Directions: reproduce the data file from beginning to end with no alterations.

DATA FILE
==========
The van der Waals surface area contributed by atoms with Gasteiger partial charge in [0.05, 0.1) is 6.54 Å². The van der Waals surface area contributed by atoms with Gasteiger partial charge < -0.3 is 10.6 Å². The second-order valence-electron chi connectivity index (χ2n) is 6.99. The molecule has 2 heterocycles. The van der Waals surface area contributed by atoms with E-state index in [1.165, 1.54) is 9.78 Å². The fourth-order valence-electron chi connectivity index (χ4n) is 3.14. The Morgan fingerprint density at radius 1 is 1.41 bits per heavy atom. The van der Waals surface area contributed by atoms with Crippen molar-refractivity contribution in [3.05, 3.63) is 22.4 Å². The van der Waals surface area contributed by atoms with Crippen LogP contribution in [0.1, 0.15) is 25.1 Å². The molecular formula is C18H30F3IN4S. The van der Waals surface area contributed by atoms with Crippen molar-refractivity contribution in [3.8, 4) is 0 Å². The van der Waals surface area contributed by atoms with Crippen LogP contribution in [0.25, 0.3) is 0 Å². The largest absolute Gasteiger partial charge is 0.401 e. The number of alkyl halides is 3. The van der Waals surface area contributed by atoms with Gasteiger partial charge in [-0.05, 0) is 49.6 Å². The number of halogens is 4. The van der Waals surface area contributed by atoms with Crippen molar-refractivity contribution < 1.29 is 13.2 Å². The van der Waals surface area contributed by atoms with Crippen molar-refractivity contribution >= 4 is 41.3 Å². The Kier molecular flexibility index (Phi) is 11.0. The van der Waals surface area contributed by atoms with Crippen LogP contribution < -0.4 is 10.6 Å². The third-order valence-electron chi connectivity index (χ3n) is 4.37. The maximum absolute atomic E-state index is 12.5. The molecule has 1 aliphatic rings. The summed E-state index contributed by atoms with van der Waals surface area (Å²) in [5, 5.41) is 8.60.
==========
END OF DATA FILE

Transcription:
The van der Waals surface area contributed by atoms with Gasteiger partial charge in [0.05, 0.1) is 6.54 Å². The van der Waals surface area contributed by atoms with Gasteiger partial charge < -0.3 is 10.6 Å². The second-order valence-electron chi connectivity index (χ2n) is 6.99. The molecule has 2 heterocycles. The van der Waals surface area contributed by atoms with E-state index in [1.165, 1.54) is 9.78 Å². The fourth-order valence-electron chi connectivity index (χ4n) is 3.14. The Morgan fingerprint density at radius 1 is 1.41 bits per heavy atom. The van der Waals surface area contributed by atoms with Crippen molar-refractivity contribution in [3.05, 3.63) is 22.4 Å². The van der Waals surface area contributed by atoms with Crippen LogP contribution in [0.1, 0.15) is 25.1 Å². The molecular formula is C18H30F3IN4S. The van der Waals surface area contributed by atoms with Crippen molar-refractivity contribution in [3.8, 4) is 0 Å². The van der Waals surface area contributed by atoms with Crippen LogP contribution in [0.25, 0.3) is 0 Å². The largest absolute Gasteiger partial charge is 0.401 e. The number of alkyl halides is 3. The van der Waals surface area contributed by atoms with Gasteiger partial charge in [-0.05, 0) is 49.6 Å². The number of halogens is 4. The van der Waals surface area contributed by atoms with Crippen molar-refractivity contribution < 1.29 is 13.2 Å². The van der Waals surface area contributed by atoms with Crippen molar-refractivity contribution >= 4 is 41.3 Å². The Kier molecular flexibility index (Phi) is 11.0. The van der Waals surface area contributed by atoms with Crippen LogP contribution < -0.4 is 10.6 Å². The third-order valence-electron chi connectivity index (χ3n) is 4.37. The maximum absolute atomic E-state index is 12.5. The molecule has 1 aliphatic rings. The summed E-state index contributed by atoms with van der Waals surface area (Å²) in [5, 5.41) is 8.60.